Rishi Sunak, the United Kingdom’s new prime minister, could greatly impact the direction of the global gambling industry as his new-look government seeks to reform iGaming and gambling legislation.

The UK has been working on rewriting its gambling laws for years but perpetual changes of government means little progress has been made to passing bills into law.

Every new prime minister – from Theresa May to Boris Johnson and Liz Truss – has sought to put their own stamp on the country’s revision of gambling laws, which are in dire need of updating.

The industry has braced itself for what could be tight regulation on everything from online gambling technology to player safeguarding.

And there is now hope that Sunak will inject a libertarian spirit into the new legislation.

UK Gambling Laws Latest

Right now the government has put on ice proposed reforms for the 2005 Gambling Act. It was announced back in 2019 that the UK Gambling Commission would begin researching reforms and drawing up a list of proposals to the government.

Some swift measures were put in place in April 2020 when the maximum bet in UK games machines dropped from £100 to £2. That caused controversy as many worried the betting industry would suffer as a response, but in fact it has had little serious impact on the industry, while helping problem gamblers tackle their addictions.

The Covid-19 outbreak forced many gamblers to move to online gambling, and take up special offers available to them. The £2 bet limit does not extend to online slot machines.

Fast-forward to 2022 and the UKGC made its recommendations to the government, which began drawing up a gambling reforms bill. It has proved controversial as the UKGC proposed tighter restrictions, greater player safety measures and the introduction of a gambling levee. Libertarians – many of whom were at the heart of Johnson’s government – didn’t like the proposals. And the horse racing industry warned it would cost them £60m ($69m) a year.

But then in the summer of 2022 Johnson was ousted as PM following a spate of sleaze scandals. Liz Truss was instated as leader but didn’t get round to tackling gambling reform before she was forced to resign 45 days into her premiership.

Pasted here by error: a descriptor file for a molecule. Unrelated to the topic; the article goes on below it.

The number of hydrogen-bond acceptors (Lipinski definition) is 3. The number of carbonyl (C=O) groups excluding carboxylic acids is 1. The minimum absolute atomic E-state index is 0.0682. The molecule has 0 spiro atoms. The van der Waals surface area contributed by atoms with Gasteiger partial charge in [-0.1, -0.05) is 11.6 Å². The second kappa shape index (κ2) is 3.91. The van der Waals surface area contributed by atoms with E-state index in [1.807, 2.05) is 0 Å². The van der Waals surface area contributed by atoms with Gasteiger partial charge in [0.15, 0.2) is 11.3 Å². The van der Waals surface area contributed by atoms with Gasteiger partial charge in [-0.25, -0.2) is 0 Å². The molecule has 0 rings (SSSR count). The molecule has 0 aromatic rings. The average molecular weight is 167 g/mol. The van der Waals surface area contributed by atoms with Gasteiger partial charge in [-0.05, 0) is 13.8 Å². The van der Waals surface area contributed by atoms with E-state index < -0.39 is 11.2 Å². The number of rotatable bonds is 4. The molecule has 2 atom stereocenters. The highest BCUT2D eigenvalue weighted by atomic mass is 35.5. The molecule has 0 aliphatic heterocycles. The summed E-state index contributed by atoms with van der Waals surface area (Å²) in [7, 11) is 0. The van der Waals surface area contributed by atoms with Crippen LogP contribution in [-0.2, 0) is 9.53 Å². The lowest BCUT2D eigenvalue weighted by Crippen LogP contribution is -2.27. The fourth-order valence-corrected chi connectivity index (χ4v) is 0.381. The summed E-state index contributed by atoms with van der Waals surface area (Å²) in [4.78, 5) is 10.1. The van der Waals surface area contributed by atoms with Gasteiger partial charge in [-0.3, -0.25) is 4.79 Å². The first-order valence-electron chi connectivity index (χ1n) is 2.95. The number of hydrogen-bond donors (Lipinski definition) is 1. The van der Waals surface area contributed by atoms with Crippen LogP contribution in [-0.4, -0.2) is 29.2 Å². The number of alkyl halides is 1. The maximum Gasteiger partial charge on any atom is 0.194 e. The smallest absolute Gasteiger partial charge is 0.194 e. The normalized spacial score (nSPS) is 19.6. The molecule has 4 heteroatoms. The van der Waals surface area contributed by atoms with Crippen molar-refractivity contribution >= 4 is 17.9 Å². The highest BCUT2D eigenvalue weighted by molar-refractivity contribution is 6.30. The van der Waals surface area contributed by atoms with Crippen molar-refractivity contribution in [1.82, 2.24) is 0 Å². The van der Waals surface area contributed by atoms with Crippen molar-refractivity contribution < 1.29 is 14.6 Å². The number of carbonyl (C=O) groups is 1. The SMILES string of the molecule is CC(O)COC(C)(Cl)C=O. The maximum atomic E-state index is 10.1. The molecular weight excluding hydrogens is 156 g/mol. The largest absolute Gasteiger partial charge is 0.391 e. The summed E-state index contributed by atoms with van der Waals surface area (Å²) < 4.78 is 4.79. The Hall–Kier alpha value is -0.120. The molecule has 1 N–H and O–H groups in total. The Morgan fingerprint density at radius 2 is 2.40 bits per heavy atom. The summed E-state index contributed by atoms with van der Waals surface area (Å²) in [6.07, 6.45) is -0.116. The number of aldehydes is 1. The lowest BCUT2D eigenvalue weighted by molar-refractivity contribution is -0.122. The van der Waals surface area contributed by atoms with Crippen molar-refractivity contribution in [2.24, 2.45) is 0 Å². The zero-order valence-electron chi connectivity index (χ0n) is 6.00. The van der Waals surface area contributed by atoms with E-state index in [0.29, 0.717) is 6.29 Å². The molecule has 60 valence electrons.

Now Sunak is in charge and legislators are seeking to continue the discussion over the UK’s gambling reform.

How Sunak Could Affect UK Gambling

One of the big recommendations put to the government is that gamblers provide pay slips, tax returns and bank statements in order to open a betting account. Industry insiders think this is prohibitive, even though many online casinos and sportsbooks already request forms of identification such as this.

There are calls for the UKGC to reign in its recommendations over concerns strict gambling regulations would impose on people’s privacy.

Sunak may well share this view but is likely to come down on the financial side of the argument over anything else. And that is probably going to see him back the libertarian view, as it’s a far more lucrative venture than taking the restrictive path proposed by the UKGC.

Sunak is said to have enjoyed playing $20 poker games while at business school in Silicon Valley. And while he’s not ready to gamble with the UK economy, he could throw a few chips the way of the betting industry.

How This Affects the Rest of the World

And gambling companies from around the world will be looking at how Sunak deals with the UK’s domestic betting and casino landscape. Financially, relaxing betting regulations and being more liberal with how people bet is always going to generate more tax revenue. However, from a social perspective it’s likely to lead to more gambling addicts and problem gamblers.

A Conservative approach would be to put the responsibility in the hands of the individual – and that’s currently the same path America is taking with its expanding gambling industry. Yes, safeguarding is in place and casinos must pay taxes and often charitable levees on their revenues. But often safeguarding is considered secondary to freedom of choice.

Things are different in Europe. The Netherlands is shrinking its online gambling industry, and France, Spain and Germany treat it with caution. Italy perhaps has the closest ties to the UK in terms of legislative ideology, while countries in Scandinavia – where many of the world’s online gambling firms originate – are in a perpetual regulatory cycle over how to deal with the industry.

Over in Australia individual states are investigating alleged fraud and money laundering at casinos across the country. And in Macau the Chinese authorities are desperately trying to open up the industry to more tourists, in order to wean it off an over-reliance of Chinese junkets.

If the UK goes for the libertarian approach to online gambling then it will strengthen America’s resolve to do the same. It could also cause a sticking point with Europe.

But no matter the government’s decision, it’s going to take a long time for a new bill to pass into law. The process has already been delayed three times – who’s saying it would be set back again?

Joe Ellison

Joseph is a dedicated journalist and horse racing fanatic who has been writing about sports and casinos for over a decade. He has worked with some of the UK's top bookmakers and provides Premier League soccer tips on a regular basis. You'll likely find him watching horse racing or rugby when he isn't writing about sport.

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